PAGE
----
1 Address of Petitioner: Scott P. Roeder C/O ... - Juridic.org
12 "I've never seen anyone lay himself out as much as Mr. Roeder did," Rudy said after the verdict, referring to his client's confessions. Such statements by appointed counsel, which I did not authorize, show a pattern of abuse, whereby appointed counsel feels at liberty to disparage me behind my back before the public, as if to justify my conviction in this fashion, both before and after trial. Such conduct is highly prejudicial and signals an effort by appointed counsel to deprive me of impartiality to maintain currency with the press, even at the expense of attorney-client privilege. It must be remembered that counsel represents me; he does not have the right to go off on the side and please the press by serving as an independent trial commentator at my expense. Combined with an undermining of impartiality by the judges in my case, my custodian, and the prosecution as set forth in Claims 1-4 above, such actions by counsel appointed for my defense serve as the straw that broke the camel's back when it comes to undermining my right to impartial treatment. It is therefore evident that my right to impartial proceedings under the Sixth Amendment and § 10 of the Kansas Bill of Rights has been irreparably violated. CLAIM 6 In addition to the cause presented in claims 1-5 above, there is cause for a writ of habeas corpus to free me on the basis of technicality: appointed counsel's deficiency prejudiced the defense in a manner so serious as to deprive me of a fair trial and likely acquittal, in violation of my Sixth Amendment right under the Constitution of the United States to the assistance of counsel and my Fourteenth Amendment right under the Constitution of the United States to the equal protection of the laws.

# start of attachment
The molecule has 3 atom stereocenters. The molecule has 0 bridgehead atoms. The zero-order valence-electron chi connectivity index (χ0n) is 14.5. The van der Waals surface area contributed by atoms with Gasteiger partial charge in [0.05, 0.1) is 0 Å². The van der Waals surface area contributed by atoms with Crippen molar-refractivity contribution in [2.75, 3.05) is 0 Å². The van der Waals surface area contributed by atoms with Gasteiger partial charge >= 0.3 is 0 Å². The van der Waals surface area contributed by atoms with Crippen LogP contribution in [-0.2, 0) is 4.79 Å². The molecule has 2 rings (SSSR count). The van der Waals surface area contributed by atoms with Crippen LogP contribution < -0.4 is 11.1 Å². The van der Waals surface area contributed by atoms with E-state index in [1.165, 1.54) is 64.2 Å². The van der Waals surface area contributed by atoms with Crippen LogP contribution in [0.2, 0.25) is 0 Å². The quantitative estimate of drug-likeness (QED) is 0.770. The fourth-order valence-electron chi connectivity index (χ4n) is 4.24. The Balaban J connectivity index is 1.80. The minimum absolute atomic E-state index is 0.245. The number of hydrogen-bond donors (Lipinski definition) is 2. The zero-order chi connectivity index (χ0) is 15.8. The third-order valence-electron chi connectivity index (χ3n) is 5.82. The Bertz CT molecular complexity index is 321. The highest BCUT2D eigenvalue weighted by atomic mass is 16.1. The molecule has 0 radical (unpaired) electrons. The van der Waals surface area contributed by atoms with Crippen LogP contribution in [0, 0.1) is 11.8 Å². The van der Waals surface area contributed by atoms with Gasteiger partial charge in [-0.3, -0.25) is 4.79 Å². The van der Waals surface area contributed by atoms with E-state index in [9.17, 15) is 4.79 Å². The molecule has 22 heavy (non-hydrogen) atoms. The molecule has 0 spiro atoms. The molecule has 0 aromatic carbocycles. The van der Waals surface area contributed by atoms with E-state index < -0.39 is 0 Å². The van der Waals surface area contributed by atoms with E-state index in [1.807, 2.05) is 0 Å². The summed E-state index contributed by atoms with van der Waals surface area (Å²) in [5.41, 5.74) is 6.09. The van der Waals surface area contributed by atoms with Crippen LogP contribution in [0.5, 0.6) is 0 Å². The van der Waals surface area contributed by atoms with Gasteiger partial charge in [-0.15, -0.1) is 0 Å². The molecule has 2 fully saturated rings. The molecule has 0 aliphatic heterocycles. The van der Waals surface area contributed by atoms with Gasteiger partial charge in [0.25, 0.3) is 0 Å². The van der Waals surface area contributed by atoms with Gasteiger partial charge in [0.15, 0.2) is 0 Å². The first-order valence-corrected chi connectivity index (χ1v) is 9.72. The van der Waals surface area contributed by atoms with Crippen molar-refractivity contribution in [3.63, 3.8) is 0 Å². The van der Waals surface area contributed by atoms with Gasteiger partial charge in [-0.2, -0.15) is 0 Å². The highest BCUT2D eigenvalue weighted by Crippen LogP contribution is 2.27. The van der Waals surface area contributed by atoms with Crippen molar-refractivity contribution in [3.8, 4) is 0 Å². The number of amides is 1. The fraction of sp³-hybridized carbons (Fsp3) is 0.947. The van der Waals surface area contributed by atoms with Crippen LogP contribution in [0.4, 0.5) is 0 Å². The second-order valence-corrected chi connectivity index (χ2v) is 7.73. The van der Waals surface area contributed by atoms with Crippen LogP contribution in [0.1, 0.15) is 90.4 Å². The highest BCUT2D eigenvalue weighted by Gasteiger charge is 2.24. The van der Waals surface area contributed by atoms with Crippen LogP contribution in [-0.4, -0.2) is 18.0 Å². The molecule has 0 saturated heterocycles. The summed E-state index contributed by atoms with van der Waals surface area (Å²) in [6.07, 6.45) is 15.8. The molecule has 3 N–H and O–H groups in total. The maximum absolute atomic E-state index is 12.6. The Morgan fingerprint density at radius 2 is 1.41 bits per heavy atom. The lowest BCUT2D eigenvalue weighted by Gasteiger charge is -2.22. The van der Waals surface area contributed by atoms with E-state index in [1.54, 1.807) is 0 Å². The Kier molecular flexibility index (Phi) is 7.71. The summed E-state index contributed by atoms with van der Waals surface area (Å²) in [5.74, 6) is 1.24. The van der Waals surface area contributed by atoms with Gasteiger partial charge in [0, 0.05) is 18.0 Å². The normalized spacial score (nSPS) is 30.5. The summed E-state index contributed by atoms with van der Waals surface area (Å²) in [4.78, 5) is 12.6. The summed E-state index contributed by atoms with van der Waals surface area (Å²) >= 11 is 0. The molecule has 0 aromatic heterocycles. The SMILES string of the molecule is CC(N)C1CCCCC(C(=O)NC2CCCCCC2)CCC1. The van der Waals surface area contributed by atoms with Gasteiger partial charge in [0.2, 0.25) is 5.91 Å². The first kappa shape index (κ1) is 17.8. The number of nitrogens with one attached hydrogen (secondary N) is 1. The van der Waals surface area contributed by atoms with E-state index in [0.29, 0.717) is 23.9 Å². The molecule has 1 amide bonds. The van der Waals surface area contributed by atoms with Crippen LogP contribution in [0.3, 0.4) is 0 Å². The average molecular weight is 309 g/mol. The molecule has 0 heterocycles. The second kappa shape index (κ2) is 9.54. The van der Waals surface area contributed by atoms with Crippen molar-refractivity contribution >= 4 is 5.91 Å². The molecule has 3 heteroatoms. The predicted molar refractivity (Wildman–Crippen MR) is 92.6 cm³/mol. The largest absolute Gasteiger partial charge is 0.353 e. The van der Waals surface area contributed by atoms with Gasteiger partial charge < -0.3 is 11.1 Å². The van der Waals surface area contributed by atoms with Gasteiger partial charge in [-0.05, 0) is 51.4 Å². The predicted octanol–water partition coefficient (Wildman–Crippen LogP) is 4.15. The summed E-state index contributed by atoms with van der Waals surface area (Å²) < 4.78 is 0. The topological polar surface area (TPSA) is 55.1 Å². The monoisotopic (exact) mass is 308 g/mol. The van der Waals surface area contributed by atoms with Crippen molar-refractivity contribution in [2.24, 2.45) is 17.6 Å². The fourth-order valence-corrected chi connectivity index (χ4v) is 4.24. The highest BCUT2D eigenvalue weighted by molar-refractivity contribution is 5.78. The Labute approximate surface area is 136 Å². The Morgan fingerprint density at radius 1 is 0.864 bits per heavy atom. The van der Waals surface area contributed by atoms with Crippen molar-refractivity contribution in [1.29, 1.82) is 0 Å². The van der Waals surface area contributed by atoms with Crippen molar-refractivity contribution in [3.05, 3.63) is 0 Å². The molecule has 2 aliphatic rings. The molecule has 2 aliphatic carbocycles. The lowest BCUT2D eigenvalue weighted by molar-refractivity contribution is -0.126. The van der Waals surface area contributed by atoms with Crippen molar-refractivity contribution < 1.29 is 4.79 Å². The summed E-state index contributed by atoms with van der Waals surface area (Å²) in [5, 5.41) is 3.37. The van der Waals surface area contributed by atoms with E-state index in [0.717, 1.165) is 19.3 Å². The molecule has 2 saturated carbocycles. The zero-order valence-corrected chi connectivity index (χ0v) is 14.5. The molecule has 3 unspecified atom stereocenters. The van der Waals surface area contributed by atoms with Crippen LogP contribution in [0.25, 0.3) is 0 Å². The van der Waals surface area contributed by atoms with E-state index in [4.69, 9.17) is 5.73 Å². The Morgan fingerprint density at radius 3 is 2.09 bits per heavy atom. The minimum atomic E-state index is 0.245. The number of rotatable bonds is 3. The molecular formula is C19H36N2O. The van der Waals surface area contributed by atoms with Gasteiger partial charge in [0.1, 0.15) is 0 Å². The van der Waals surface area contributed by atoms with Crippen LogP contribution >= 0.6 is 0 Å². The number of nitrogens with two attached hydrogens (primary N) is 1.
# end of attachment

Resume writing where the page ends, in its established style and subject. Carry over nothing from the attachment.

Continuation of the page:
13 In the past, the U.S. Supreme Court has extended to the judiciary the right to lie, Stump v. Sparkman, 435 U.S. 349 (1978) (upholding judicial immunity for forced sterilization conducted under false pretense of appendectomy). The U.S. Supreme Court is presently considering extending to prosecutorial attorneys the right to lie as well. Pottawattamie County, Iowa, et al., Petitioners v. Curtis W. McGhee, Jr., et al., Supreme Court Docket No. 08-1065. The present claim deals with the question of whether it is also acceptable for defense attorneys to lie to indigent petitioners about their defense prospects to maintain their currency in court. The U.S. Supreme Court allows appointed counsel wide latitude to ignore matters of law or fact to preserve his or her "currency" with the Court by avoiding any issue "[t]he Supreme Court has signaled very clearly it doesn't want to deal with" or is "unwilling to deal with" (to quote attorney-general designate John Ashcroft, responding to Sen. Dianne Feinstein on his second day of confirmation testimony, Jan. 17, 2001.) In view of the Certiorari Act (43 Stat. 936), which authorized the U.S. Supreme Court to reject any petition despite its legal merit, attorneys such as Mr. Ashcroft have long viewed it as "a losing proposition" to do otherwise. Yet even if it is a losing proposition, it still does not give appointed counsel the right to lie to (or to humor) defendants about such matters; for the defendant has the right to present all matters of legal merit that are necessary to complete a competent defense. Our courts should not allow or encourage their bar members to do the court a favor by lying to clients and omitting issues of legal merit to maintain their "currency" with the court so they can succeed on other days, in other cases, and "on other issues," to again quote Mr. Ashcroft. In this country, rights, laws, and technicalities should apply to all of us great and small, without exception, and it should be the job of the attorney to go into court and make sure our judges are observing them, without exception, even if it means rubbing their faces in due process